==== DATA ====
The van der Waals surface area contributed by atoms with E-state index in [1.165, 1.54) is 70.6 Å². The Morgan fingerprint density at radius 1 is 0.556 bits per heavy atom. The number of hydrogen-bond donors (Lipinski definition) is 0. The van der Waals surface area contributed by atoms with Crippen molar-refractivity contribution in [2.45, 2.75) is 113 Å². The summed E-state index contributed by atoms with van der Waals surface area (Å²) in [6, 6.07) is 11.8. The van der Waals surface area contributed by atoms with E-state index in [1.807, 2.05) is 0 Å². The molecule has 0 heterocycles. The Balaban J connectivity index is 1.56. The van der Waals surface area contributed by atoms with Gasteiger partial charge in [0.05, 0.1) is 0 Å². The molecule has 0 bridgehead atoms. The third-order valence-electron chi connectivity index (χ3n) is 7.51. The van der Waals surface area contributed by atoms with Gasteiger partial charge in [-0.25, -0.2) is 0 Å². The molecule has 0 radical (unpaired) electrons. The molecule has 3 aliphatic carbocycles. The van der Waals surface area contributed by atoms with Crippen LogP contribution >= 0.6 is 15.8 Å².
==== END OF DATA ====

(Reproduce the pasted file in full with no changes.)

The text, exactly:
The van der Waals surface area contributed by atoms with E-state index in [1.165, 1.54) is 70.6 Å². The Morgan fingerprint density at radius 1 is 0.556 bits per heavy atom. The number of hydrogen-bond donors (Lipinski definition) is 0. The van der Waals surface area contributed by atoms with Crippen molar-refractivity contribution in [2.45, 2.75) is 113 Å². The summed E-state index contributed by atoms with van der Waals surface area (Å²) in [6, 6.07) is 11.8. The van der Waals surface area contributed by atoms with E-state index in [1.807, 2.05) is 0 Å². The molecule has 0 heterocycles. The Balaban J connectivity index is 1.56. The van der Waals surface area contributed by atoms with Gasteiger partial charge in [0.05, 0.1) is 0 Å². The molecule has 0 bridgehead atoms. The third-order valence-electron chi connectivity index (χ3n) is 7.51. The van der Waals surface area contributed by atoms with Gasteiger partial charge in [-0.25, -0.2) is 0 Å². The molecule has 0 radical (unpaired) electrons. The molecule has 3 aliphatic carbocycles. The van der Waals surface area contributed by atoms with Crippen LogP contribution >= 0.6 is 15.8 Å².